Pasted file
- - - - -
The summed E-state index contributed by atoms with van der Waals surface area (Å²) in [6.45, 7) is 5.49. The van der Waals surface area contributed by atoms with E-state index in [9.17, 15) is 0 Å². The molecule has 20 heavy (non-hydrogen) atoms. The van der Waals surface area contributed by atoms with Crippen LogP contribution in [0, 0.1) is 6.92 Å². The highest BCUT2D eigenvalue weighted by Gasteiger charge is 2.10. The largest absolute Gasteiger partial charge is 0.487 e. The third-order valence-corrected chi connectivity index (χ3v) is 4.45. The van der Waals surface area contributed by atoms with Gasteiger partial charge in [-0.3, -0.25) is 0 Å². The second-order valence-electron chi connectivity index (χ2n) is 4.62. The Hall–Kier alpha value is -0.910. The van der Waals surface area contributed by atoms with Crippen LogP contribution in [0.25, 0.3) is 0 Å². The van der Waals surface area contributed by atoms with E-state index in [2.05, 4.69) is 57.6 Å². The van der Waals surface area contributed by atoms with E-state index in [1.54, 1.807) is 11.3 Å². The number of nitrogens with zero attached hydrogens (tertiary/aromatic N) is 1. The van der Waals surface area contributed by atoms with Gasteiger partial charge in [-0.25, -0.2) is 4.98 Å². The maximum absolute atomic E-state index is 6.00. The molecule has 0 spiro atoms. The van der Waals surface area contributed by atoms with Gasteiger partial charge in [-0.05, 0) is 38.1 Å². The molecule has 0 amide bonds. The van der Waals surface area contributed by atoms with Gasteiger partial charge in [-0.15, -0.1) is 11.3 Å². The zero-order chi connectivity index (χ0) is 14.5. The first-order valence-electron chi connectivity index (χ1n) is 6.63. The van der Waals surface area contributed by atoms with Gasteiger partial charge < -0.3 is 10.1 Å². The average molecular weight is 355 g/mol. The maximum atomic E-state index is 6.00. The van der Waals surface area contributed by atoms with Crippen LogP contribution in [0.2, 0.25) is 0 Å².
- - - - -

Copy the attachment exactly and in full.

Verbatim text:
The summed E-state index contributed by atoms with van der Waals surface area (Å²) in [6.45, 7) is 5.49. The van der Waals surface area contributed by atoms with E-state index in [9.17, 15) is 0 Å². The molecule has 20 heavy (non-hydrogen) atoms. The van der Waals surface area contributed by atoms with Crippen LogP contribution in [0, 0.1) is 6.92 Å². The highest BCUT2D eigenvalue weighted by Gasteiger charge is 2.10. The largest absolute Gasteiger partial charge is 0.487 e. The third-order valence-corrected chi connectivity index (χ3v) is 4.45. The van der Waals surface area contributed by atoms with Gasteiger partial charge in [-0.3, -0.25) is 0 Å². The second-order valence-electron chi connectivity index (χ2n) is 4.62. The Hall–Kier alpha value is -0.910. The van der Waals surface area contributed by atoms with Crippen LogP contribution in [0.25, 0.3) is 0 Å². The van der Waals surface area contributed by atoms with E-state index in [2.05, 4.69) is 57.6 Å². The van der Waals surface area contributed by atoms with E-state index in [1.54, 1.807) is 11.3 Å². The number of nitrogens with zero attached hydrogens (tertiary/aromatic N) is 1. The van der Waals surface area contributed by atoms with Gasteiger partial charge in [-0.25, -0.2) is 4.98 Å². The maximum absolute atomic E-state index is 6.00. The molecule has 0 spiro atoms. The van der Waals surface area contributed by atoms with Gasteiger partial charge in [-0.05, 0) is 38.1 Å². The molecule has 0 amide bonds. The van der Waals surface area contributed by atoms with Gasteiger partial charge in [-0.15, -0.1) is 11.3 Å². The zero-order chi connectivity index (χ0) is 14.5. The first-order valence-electron chi connectivity index (χ1n) is 6.63. The van der Waals surface area contributed by atoms with Gasteiger partial charge < -0.3 is 10.1 Å². The average molecular weight is 355 g/mol. The maximum atomic E-state index is 6.00. The van der Waals surface area contributed by atoms with Crippen LogP contribution in [0.2, 0.25) is 0 Å².